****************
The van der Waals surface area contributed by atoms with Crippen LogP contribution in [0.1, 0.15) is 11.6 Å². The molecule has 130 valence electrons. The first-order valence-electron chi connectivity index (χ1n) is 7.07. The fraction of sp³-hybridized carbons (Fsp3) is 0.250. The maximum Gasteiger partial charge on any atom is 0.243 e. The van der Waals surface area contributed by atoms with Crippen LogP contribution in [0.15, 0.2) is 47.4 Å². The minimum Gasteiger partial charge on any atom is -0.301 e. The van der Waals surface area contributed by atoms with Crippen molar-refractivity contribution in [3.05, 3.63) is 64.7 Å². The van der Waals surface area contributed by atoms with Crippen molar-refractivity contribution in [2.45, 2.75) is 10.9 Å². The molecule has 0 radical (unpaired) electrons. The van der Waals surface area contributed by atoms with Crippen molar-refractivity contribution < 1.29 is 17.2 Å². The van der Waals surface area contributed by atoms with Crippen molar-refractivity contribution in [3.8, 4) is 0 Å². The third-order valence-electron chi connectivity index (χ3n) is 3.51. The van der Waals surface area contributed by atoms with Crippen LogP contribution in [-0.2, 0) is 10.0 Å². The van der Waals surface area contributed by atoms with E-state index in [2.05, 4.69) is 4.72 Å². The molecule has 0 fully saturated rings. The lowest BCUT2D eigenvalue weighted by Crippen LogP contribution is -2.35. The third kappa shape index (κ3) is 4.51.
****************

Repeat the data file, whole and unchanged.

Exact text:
The van der Waals surface area contributed by atoms with Crippen LogP contribution in [0.1, 0.15) is 11.6 Å². The molecule has 130 valence electrons. The first-order valence-electron chi connectivity index (χ1n) is 7.07. The fraction of sp³-hybridized carbons (Fsp3) is 0.250. The maximum Gasteiger partial charge on any atom is 0.243 e. The van der Waals surface area contributed by atoms with Crippen LogP contribution in [0.15, 0.2) is 47.4 Å². The minimum Gasteiger partial charge on any atom is -0.301 e. The van der Waals surface area contributed by atoms with Crippen molar-refractivity contribution in [3.05, 3.63) is 64.7 Å². The van der Waals surface area contributed by atoms with Crippen molar-refractivity contribution in [2.45, 2.75) is 10.9 Å². The molecule has 0 radical (unpaired) electrons. The van der Waals surface area contributed by atoms with Crippen molar-refractivity contribution < 1.29 is 17.2 Å². The van der Waals surface area contributed by atoms with Crippen molar-refractivity contribution in [3.8, 4) is 0 Å². The third-order valence-electron chi connectivity index (χ3n) is 3.51. The van der Waals surface area contributed by atoms with Crippen LogP contribution in [-0.2, 0) is 10.0 Å². The van der Waals surface area contributed by atoms with E-state index in [2.05, 4.69) is 4.72 Å². The molecule has 0 fully saturated rings. The lowest BCUT2D eigenvalue weighted by Crippen LogP contribution is -2.35. The third kappa shape index (κ3) is 4.51.